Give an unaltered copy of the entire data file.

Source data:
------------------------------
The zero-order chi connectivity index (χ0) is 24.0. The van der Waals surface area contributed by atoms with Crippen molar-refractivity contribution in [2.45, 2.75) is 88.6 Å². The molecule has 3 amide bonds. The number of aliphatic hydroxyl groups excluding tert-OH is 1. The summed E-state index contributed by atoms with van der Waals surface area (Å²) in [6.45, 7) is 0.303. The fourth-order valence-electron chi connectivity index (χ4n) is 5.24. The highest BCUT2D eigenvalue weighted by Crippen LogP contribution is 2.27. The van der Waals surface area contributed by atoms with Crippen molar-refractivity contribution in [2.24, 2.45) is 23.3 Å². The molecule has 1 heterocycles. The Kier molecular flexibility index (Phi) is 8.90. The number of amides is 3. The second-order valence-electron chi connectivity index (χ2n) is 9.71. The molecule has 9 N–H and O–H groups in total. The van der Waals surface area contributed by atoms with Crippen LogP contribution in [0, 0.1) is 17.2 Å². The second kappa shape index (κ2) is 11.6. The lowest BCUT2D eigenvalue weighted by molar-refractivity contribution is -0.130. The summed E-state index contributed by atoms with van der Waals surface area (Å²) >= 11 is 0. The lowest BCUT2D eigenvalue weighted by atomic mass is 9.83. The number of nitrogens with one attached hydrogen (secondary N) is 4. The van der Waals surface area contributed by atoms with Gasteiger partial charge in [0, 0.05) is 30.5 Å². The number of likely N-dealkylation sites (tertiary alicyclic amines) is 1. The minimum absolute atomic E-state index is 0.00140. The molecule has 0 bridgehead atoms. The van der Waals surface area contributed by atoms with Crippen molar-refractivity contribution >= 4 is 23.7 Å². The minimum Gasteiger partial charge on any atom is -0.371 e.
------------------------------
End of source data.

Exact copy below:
The zero-order chi connectivity index (χ0) is 24.0. The van der Waals surface area contributed by atoms with Crippen molar-refractivity contribution in [2.45, 2.75) is 88.6 Å². The molecule has 3 amide bonds. The number of aliphatic hydroxyl groups excluding tert-OH is 1. The summed E-state index contributed by atoms with van der Waals surface area (Å²) in [6.45, 7) is 0.303. The fourth-order valence-electron chi connectivity index (χ4n) is 5.24. The highest BCUT2D eigenvalue weighted by Crippen LogP contribution is 2.27. The van der Waals surface area contributed by atoms with Crippen molar-refractivity contribution in [2.24, 2.45) is 23.3 Å². The molecule has 1 heterocycles. The Kier molecular flexibility index (Phi) is 8.90. The number of amides is 3. The second-order valence-electron chi connectivity index (χ2n) is 9.71. The molecule has 9 N–H and O–H groups in total. The van der Waals surface area contributed by atoms with Crippen LogP contribution in [0, 0.1) is 17.2 Å². The second kappa shape index (κ2) is 11.6. The lowest BCUT2D eigenvalue weighted by molar-refractivity contribution is -0.130. The summed E-state index contributed by atoms with van der Waals surface area (Å²) >= 11 is 0. The lowest BCUT2D eigenvalue weighted by atomic mass is 9.83. The number of nitrogens with one attached hydrogen (secondary N) is 4. The van der Waals surface area contributed by atoms with Gasteiger partial charge in [0, 0.05) is 30.5 Å². The number of likely N-dealkylation sites (tertiary alicyclic amines) is 1. The minimum absolute atomic E-state index is 0.00140. The molecule has 0 bridgehead atoms. The van der Waals surface area contributed by atoms with Crippen molar-refractivity contribution >= 4 is 23.7 Å². The minimum Gasteiger partial charge on any atom is -0.371 e.